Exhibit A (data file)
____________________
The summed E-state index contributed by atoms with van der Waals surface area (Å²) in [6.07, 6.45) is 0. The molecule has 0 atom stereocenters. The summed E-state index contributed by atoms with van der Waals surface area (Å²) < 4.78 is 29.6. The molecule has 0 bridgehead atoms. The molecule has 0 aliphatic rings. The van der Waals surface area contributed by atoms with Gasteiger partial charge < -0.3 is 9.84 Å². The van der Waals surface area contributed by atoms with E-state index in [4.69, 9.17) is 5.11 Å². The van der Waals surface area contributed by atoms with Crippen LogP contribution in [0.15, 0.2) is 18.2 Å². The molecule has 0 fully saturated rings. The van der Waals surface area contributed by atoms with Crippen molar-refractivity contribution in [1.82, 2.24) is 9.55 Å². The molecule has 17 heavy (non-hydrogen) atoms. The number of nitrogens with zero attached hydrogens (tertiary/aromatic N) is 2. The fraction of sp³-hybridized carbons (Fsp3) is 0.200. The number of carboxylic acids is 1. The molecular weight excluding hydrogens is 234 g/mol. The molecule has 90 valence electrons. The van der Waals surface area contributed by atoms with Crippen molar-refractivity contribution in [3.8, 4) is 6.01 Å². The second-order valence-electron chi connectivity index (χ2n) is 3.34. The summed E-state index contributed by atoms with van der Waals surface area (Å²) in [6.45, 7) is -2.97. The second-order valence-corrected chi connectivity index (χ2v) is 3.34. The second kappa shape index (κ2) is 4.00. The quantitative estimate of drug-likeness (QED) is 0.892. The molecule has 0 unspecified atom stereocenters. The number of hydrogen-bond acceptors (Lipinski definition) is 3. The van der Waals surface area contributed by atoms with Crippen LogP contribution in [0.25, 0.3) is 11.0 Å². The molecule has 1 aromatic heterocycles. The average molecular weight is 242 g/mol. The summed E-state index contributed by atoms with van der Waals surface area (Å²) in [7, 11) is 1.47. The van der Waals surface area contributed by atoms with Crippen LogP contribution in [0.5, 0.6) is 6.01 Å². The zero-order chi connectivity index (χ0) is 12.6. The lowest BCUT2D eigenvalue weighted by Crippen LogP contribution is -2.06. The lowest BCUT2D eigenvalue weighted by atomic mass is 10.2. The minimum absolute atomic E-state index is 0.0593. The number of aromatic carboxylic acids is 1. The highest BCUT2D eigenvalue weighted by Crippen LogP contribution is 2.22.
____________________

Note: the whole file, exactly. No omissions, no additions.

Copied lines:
The summed E-state index contributed by atoms with van der Waals surface area (Å²) in [6.07, 6.45) is 0. The molecule has 0 atom stereocenters. The summed E-state index contributed by atoms with van der Waals surface area (Å²) < 4.78 is 29.6. The molecule has 0 bridgehead atoms. The molecule has 0 aliphatic rings. The van der Waals surface area contributed by atoms with Gasteiger partial charge < -0.3 is 9.84 Å². The van der Waals surface area contributed by atoms with E-state index in [4.69, 9.17) is 5.11 Å². The van der Waals surface area contributed by atoms with Crippen LogP contribution in [0.15, 0.2) is 18.2 Å². The molecule has 0 fully saturated rings. The van der Waals surface area contributed by atoms with Crippen molar-refractivity contribution in [1.82, 2.24) is 9.55 Å². The molecule has 17 heavy (non-hydrogen) atoms. The number of nitrogens with zero attached hydrogens (tertiary/aromatic N) is 2. The fraction of sp³-hybridized carbons (Fsp3) is 0.200. The number of carboxylic acids is 1. The molecular weight excluding hydrogens is 234 g/mol. The molecule has 90 valence electrons. The van der Waals surface area contributed by atoms with Crippen molar-refractivity contribution in [3.8, 4) is 6.01 Å². The second-order valence-electron chi connectivity index (χ2n) is 3.34. The summed E-state index contributed by atoms with van der Waals surface area (Å²) in [6.45, 7) is -2.97. The second-order valence-corrected chi connectivity index (χ2v) is 3.34. The second kappa shape index (κ2) is 4.00. The quantitative estimate of drug-likeness (QED) is 0.892. The molecule has 0 unspecified atom stereocenters. The number of hydrogen-bond acceptors (Lipinski definition) is 3. The van der Waals surface area contributed by atoms with Crippen LogP contribution in [0.25, 0.3) is 11.0 Å². The molecule has 1 aromatic heterocycles. The average molecular weight is 242 g/mol. The summed E-state index contributed by atoms with van der Waals surface area (Å²) in [7, 11) is 1.47. The van der Waals surface area contributed by atoms with Crippen LogP contribution in [0.5, 0.6) is 6.01 Å². The zero-order chi connectivity index (χ0) is 12.6. The lowest BCUT2D eigenvalue weighted by Crippen LogP contribution is -2.06. The lowest BCUT2D eigenvalue weighted by atomic mass is 10.2. The minimum absolute atomic E-state index is 0.0593. The number of aromatic carboxylic acids is 1. The highest BCUT2D eigenvalue weighted by Crippen LogP contribution is 2.22.